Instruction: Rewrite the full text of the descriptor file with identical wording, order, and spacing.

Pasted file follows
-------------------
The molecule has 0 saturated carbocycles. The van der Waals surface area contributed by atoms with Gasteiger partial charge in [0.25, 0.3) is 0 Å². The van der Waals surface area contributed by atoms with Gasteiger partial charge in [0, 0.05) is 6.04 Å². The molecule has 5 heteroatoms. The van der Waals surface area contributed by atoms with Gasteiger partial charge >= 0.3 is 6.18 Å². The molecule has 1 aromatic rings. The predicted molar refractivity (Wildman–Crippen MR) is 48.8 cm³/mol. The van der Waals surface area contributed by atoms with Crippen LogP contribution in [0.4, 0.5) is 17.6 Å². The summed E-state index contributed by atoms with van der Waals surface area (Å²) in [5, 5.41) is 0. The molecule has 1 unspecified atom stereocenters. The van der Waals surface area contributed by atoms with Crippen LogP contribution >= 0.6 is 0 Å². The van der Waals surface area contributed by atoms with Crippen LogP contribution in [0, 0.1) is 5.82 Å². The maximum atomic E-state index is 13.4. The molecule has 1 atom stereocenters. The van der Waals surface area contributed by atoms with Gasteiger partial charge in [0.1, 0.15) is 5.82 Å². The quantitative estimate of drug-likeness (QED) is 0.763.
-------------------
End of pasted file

The molecule has 0 saturated carbocycles. The van der Waals surface area contributed by atoms with Gasteiger partial charge in [0.25, 0.3) is 0 Å². The van der Waals surface area contributed by atoms with Gasteiger partial charge in [0, 0.05) is 6.04 Å². The molecule has 5 heteroatoms. The van der Waals surface area contributed by atoms with Gasteiger partial charge >= 0.3 is 6.18 Å². The molecule has 1 aromatic rings. The predicted molar refractivity (Wildman–Crippen MR) is 48.8 cm³/mol. The van der Waals surface area contributed by atoms with Crippen LogP contribution in [0.4, 0.5) is 17.6 Å². The summed E-state index contributed by atoms with van der Waals surface area (Å²) in [5, 5.41) is 0. The molecule has 1 unspecified atom stereocenters. The van der Waals surface area contributed by atoms with Crippen LogP contribution >= 0.6 is 0 Å². The van der Waals surface area contributed by atoms with Crippen LogP contribution in [0, 0.1) is 5.82 Å². The maximum atomic E-state index is 13.4. The molecule has 1 atom stereocenters. The van der Waals surface area contributed by atoms with Gasteiger partial charge in [0.1, 0.15) is 5.82 Å². The quantitative estimate of drug-likeness (QED) is 0.763.